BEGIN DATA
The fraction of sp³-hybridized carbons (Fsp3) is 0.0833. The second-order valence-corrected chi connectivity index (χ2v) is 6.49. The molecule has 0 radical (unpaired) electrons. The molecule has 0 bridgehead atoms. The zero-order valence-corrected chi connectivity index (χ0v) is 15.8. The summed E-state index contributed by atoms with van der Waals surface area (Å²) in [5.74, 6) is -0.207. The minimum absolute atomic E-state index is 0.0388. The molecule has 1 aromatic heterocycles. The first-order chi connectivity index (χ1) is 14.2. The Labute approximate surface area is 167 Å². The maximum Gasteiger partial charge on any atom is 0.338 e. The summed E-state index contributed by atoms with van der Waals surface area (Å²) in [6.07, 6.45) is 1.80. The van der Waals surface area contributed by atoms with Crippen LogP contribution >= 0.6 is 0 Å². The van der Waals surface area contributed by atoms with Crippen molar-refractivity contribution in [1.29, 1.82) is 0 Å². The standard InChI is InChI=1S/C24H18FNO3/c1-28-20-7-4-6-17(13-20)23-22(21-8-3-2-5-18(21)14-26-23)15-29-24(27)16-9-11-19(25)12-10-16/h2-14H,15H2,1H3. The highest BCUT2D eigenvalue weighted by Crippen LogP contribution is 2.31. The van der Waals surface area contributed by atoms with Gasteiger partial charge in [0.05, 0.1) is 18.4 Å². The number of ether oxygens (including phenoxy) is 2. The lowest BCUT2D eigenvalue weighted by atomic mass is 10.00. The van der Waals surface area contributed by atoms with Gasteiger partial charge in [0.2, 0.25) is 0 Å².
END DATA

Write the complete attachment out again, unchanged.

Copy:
The fraction of sp³-hybridized carbons (Fsp3) is 0.0833. The second-order valence-corrected chi connectivity index (χ2v) is 6.49. The molecule has 0 radical (unpaired) electrons. The molecule has 0 bridgehead atoms. The zero-order valence-corrected chi connectivity index (χ0v) is 15.8. The summed E-state index contributed by atoms with van der Waals surface area (Å²) in [5.74, 6) is -0.207. The minimum absolute atomic E-state index is 0.0388. The molecule has 1 aromatic heterocycles. The first-order chi connectivity index (χ1) is 14.2. The Labute approximate surface area is 167 Å². The maximum Gasteiger partial charge on any atom is 0.338 e. The summed E-state index contributed by atoms with van der Waals surface area (Å²) in [6.07, 6.45) is 1.80. The van der Waals surface area contributed by atoms with Crippen LogP contribution >= 0.6 is 0 Å². The van der Waals surface area contributed by atoms with Crippen molar-refractivity contribution in [1.29, 1.82) is 0 Å². The standard InChI is InChI=1S/C24H18FNO3/c1-28-20-7-4-6-17(13-20)23-22(21-8-3-2-5-18(21)14-26-23)15-29-24(27)16-9-11-19(25)12-10-16/h2-14H,15H2,1H3. The highest BCUT2D eigenvalue weighted by Crippen LogP contribution is 2.31. The van der Waals surface area contributed by atoms with Gasteiger partial charge in [0.05, 0.1) is 18.4 Å². The number of ether oxygens (including phenoxy) is 2. The lowest BCUT2D eigenvalue weighted by atomic mass is 10.00. The van der Waals surface area contributed by atoms with Gasteiger partial charge in [0.2, 0.25) is 0 Å².